What I like about world-building kinds of stories is that the context allows for multiple characters to be developed and more opportunities for the readers to relate with characters aside from the supposed lead protagonist. More over, if we think about it, it’s harder to relate with the main protagonist because they are usually protected by plot armor, or in the case of Jesus, a literal deus ex machina!

This is why we can unlock more meaning in learning more about other characters in the story, like John the Baptist being the “precursor”; or “supporting characters” having their own dreams and aspirations.

This humbles the reader and even the main protagonist of the story; we all have a purpose in life and various roles to play for each other. Our stories can infinitely overlap with each other’s stories… So how should we choose the roles we play?

Do we insist on hogging the spotlight?

Do we insist on finding an antagonist to hate?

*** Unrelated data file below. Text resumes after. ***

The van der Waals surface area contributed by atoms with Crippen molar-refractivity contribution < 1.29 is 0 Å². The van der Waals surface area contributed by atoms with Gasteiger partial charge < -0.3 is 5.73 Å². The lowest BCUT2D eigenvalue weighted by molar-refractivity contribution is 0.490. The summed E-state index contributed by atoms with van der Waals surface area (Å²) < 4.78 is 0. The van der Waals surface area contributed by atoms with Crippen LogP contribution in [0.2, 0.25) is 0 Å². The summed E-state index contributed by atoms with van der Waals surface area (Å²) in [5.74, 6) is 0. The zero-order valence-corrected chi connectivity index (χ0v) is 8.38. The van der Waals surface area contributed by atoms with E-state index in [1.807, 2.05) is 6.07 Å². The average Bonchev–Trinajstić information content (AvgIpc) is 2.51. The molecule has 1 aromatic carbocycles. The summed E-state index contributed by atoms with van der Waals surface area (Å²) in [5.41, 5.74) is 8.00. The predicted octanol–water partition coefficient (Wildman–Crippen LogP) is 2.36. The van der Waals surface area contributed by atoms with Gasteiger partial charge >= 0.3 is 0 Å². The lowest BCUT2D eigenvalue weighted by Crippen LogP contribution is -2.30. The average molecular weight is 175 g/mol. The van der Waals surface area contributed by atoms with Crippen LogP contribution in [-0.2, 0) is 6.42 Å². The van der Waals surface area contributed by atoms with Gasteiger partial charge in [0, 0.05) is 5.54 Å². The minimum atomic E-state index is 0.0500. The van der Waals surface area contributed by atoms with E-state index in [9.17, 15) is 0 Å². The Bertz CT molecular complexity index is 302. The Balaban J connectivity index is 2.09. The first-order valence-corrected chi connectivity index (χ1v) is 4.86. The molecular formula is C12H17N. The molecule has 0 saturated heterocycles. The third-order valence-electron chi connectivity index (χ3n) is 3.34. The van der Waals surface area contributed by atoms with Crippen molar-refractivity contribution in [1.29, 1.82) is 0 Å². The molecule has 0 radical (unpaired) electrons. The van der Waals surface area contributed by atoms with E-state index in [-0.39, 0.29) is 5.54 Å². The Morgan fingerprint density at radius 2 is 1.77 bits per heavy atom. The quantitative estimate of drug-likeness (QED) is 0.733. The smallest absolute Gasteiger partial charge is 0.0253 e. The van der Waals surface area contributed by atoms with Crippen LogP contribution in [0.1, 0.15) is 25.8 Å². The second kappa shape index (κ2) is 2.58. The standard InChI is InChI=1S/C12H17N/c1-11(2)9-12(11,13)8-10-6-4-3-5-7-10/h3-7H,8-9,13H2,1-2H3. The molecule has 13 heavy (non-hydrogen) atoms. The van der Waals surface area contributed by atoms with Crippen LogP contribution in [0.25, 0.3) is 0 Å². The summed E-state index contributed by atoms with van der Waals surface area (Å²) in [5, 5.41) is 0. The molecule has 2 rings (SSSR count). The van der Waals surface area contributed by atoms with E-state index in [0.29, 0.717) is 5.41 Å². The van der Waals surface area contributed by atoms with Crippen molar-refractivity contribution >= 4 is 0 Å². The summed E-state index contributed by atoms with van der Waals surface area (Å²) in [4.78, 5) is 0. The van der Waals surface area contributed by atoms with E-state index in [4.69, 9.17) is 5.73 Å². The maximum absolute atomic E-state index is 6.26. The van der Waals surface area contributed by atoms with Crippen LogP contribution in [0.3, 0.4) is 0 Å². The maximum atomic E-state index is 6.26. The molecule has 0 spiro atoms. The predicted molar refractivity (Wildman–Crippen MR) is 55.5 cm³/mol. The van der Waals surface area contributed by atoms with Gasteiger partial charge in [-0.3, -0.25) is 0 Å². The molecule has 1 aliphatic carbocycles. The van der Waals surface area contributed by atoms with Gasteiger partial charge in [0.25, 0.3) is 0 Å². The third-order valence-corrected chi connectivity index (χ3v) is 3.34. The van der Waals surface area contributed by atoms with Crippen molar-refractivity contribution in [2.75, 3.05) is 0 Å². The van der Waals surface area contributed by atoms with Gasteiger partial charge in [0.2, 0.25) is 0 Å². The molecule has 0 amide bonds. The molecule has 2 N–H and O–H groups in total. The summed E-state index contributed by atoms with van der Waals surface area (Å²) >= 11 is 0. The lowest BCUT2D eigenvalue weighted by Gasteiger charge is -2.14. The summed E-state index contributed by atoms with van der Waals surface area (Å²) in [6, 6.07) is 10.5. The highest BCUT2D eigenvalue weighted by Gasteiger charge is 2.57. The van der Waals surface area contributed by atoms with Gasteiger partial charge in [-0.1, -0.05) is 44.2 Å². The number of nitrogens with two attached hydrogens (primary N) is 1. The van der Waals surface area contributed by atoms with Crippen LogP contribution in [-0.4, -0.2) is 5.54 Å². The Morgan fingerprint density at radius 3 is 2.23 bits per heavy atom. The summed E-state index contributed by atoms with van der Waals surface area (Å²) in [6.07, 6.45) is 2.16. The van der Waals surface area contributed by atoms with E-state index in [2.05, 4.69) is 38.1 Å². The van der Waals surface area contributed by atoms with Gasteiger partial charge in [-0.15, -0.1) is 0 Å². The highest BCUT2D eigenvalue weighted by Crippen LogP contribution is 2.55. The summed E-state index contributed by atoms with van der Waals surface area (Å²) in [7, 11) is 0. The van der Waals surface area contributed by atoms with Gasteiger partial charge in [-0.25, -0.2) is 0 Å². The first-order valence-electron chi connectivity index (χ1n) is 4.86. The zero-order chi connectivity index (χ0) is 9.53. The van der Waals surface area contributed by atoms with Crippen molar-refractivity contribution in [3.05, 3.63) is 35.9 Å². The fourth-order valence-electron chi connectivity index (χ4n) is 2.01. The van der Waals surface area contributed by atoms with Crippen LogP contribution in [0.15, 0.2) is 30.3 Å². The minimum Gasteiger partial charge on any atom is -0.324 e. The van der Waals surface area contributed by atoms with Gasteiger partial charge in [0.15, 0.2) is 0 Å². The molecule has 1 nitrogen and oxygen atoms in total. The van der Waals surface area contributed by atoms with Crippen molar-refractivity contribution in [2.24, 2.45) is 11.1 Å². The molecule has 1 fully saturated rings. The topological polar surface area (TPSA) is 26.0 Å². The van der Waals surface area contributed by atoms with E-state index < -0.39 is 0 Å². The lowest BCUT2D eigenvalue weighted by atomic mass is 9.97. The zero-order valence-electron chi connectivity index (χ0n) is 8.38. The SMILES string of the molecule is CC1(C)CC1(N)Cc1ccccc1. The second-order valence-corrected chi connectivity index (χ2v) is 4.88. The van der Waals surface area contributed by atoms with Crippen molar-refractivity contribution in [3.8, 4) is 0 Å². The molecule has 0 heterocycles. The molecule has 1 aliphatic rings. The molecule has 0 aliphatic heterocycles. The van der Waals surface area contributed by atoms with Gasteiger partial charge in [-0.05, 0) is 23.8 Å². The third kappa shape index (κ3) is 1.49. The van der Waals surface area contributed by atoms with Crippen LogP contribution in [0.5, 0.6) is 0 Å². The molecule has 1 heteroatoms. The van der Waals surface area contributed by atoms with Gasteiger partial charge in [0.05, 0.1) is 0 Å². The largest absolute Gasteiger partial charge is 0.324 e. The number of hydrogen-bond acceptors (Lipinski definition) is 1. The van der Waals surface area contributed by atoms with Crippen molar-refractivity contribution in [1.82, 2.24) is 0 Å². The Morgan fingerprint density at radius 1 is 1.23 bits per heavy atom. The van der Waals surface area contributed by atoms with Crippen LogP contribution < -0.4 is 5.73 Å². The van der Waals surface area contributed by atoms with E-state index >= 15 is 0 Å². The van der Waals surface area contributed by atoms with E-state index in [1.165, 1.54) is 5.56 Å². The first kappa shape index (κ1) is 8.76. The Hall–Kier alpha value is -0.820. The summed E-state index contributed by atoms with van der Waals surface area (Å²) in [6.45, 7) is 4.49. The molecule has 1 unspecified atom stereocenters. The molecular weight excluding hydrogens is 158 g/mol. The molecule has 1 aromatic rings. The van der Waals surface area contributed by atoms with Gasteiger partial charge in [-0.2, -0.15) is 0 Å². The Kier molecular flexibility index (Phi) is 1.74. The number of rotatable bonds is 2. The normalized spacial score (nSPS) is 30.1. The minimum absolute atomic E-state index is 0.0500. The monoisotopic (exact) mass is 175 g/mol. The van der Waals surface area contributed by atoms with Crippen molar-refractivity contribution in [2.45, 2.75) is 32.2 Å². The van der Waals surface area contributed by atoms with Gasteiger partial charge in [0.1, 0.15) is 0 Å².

Or do we reflect on the context that surrounds us, find our niche, and help let be a beautiful world that is being co-created?

Maybe it’s time to re-read our favorite stories and go beyond the main protagonist. Maybe we can learn how we can better play various roles in each other’s world-building stories.

Luke 1:57-66, 80. John the Baptist in the desert


Unknowingly becoming a false prophet

We tend to characterize “false prophets” as maliciously pretending to be good and expressing words that sound good, but are ultimately false or evil.

But if we (over)think about it, isn’t it possible to inadvertently become false prophets ourselves?

Especially for us teachers, we claim to know more about certain things compared with others. The challenge is that knowledge is constantly updating. What we may have previously learned as timeless principles can turn out to be myths that must be busted today or in the future.

Think about the gravity of this: we may give out advice that we believe to be “sound”, but may turn out to be detrimental for the person’s flourishing.

This is why it is a red flag for an expert to not scope one’s level of awareness and intelligence; to claim that “I know more about this so shut up and listen!” A true expert or a true prophet acknowledges the bounds of one’s knowledge. A true expert’s confidence is not built on a shaky fluff of hubris, but rather, it is rooted in a solid rock of humility.